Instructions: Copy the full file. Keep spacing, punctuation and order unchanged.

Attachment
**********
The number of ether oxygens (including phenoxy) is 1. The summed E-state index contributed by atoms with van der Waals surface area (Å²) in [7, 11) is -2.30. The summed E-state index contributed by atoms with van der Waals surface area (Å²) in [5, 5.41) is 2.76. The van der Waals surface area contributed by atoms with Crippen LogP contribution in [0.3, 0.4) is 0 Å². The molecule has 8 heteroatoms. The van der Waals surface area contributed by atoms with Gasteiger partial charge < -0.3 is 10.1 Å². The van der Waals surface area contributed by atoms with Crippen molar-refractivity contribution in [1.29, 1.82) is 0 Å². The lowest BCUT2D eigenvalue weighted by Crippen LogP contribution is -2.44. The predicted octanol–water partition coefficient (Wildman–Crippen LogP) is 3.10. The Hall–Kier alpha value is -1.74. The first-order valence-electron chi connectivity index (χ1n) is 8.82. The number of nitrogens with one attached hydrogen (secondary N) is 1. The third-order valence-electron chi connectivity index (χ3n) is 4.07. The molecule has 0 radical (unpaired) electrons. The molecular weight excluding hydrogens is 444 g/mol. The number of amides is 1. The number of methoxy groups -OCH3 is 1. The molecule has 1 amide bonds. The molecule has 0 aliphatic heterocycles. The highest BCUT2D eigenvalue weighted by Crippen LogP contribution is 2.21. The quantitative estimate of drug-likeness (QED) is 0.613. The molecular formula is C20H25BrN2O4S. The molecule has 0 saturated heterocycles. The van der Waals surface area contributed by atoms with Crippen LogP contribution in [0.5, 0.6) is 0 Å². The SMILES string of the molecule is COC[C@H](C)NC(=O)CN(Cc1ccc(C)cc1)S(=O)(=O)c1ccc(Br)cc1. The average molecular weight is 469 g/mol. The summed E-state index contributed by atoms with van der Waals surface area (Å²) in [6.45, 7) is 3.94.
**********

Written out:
The number of ether oxygens (including phenoxy) is 1. The summed E-state index contributed by atoms with van der Waals surface area (Å²) in [7, 11) is -2.30. The summed E-state index contributed by atoms with van der Waals surface area (Å²) in [5, 5.41) is 2.76. The van der Waals surface area contributed by atoms with Crippen LogP contribution in [0.3, 0.4) is 0 Å². The molecule has 8 heteroatoms. The van der Waals surface area contributed by atoms with Gasteiger partial charge < -0.3 is 10.1 Å². The van der Waals surface area contributed by atoms with Crippen molar-refractivity contribution in [1.29, 1.82) is 0 Å². The lowest BCUT2D eigenvalue weighted by Crippen LogP contribution is -2.44. The predicted octanol–water partition coefficient (Wildman–Crippen LogP) is 3.10. The Hall–Kier alpha value is -1.74. The first-order valence-electron chi connectivity index (χ1n) is 8.82. The number of nitrogens with one attached hydrogen (secondary N) is 1. The third-order valence-electron chi connectivity index (χ3n) is 4.07. The molecule has 0 radical (unpaired) electrons. The molecular weight excluding hydrogens is 444 g/mol. The number of amides is 1. The number of methoxy groups -OCH3 is 1. The molecule has 1 amide bonds. The molecule has 0 aliphatic heterocycles. The highest BCUT2D eigenvalue weighted by Crippen LogP contribution is 2.21. The quantitative estimate of drug-likeness (QED) is 0.613. The molecular formula is C20H25BrN2O4S. The molecule has 0 saturated heterocycles. The van der Waals surface area contributed by atoms with Crippen LogP contribution in [0.5, 0.6) is 0 Å². The SMILES string of the molecule is COC[C@H](C)NC(=O)CN(Cc1ccc(C)cc1)S(=O)(=O)c1ccc(Br)cc1. The average molecular weight is 469 g/mol. The summed E-state index contributed by atoms with van der Waals surface area (Å²) in [6.45, 7) is 3.94.